The Generic Repository (grepo) is a framework for Java which allows you to access (database) repositories in a generic and consistent manner. Using grepo, it is generally no longer required to provide all the boilerplate code which is necessary in order to access (database) repositories from Java. All you have to do is write appropriate database code (queries, procedures, functions, etc.), an appropriately annotated Java interface, and very little Spring configuration.
Tranche is file storage and dissemination software. Designed and built with scientists and researchers in mind, Tranche can handle very large data sets, is secure and scalable, and all data sets are citable in scientific journals. Features include a fully decentralized architecture, support for very large files, very long-term file persistence/preservation, file immutability/integrity, provenance, encryption, licensing, versioning, and citability.
pepper is a commandline tool for retrieving statistics and generating reports from source code repositories. It ships with several graphical and textual reports, and is easily extensible using the Lua scripting language. It includes support for multiple version control systems, including Git and Subversion.
bfsync is a file-synchronization tool that allows you to keep a collection of big files synchronized on many machines. It is built around a FuSE filesystem, so repositories can be mounted and the contents can be viewed and modified via the mount point. A collection of commands like commit/push/pull/put/get can be used to control bfsyncs behaviour, and trigger data / history transfers between machines. In addition to synchronizing files between many machines, bfsync can also be used to store backups.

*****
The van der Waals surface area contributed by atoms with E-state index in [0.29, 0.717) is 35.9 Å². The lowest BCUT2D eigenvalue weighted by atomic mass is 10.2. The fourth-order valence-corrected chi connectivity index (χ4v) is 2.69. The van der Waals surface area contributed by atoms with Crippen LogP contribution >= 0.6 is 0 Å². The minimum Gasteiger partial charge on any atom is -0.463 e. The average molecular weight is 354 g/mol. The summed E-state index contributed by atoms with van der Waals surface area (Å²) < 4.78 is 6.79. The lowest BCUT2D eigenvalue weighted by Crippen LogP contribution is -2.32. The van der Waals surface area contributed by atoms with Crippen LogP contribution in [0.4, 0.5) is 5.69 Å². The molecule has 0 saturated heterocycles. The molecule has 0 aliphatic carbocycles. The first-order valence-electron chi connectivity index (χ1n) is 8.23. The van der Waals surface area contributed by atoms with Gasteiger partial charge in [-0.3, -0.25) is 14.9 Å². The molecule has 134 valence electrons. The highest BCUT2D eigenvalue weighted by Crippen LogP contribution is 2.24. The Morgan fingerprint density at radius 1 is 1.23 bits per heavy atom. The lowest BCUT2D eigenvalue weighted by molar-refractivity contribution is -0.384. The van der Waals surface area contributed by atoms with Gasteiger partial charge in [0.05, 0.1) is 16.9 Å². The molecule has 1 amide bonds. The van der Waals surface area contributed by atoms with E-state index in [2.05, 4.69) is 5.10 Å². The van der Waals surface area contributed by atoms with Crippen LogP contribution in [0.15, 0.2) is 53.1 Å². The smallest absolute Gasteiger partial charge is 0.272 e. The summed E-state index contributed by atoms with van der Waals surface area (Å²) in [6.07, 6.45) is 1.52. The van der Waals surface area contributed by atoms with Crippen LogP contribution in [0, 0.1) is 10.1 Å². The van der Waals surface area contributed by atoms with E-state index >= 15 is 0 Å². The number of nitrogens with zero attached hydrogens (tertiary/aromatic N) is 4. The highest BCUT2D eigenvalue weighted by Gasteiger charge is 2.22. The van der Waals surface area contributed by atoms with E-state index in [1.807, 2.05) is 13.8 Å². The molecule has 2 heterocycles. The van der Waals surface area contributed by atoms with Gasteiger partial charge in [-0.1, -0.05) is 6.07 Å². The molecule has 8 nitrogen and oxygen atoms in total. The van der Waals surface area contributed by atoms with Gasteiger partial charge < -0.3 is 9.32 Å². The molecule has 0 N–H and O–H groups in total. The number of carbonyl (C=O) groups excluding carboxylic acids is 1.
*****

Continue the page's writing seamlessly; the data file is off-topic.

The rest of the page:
The goal of Siebel Code Analyzer is to provide tools to analyze and find common issues with eScript code based on best practices for coding. At the moment, the Perl script finder.pl has the following features: connect to the repository database and analyze eScript code for objects not correctly terminated; multi-OS platform support (wherever Perl 5.10 is supported); database independence (through DBI usage); and an external configuration file. Future releases are expected to include a full eScript parser; identify the absence of usage of try/catch/finally blocks; identify correct usage of finally block; and use TAP for report output.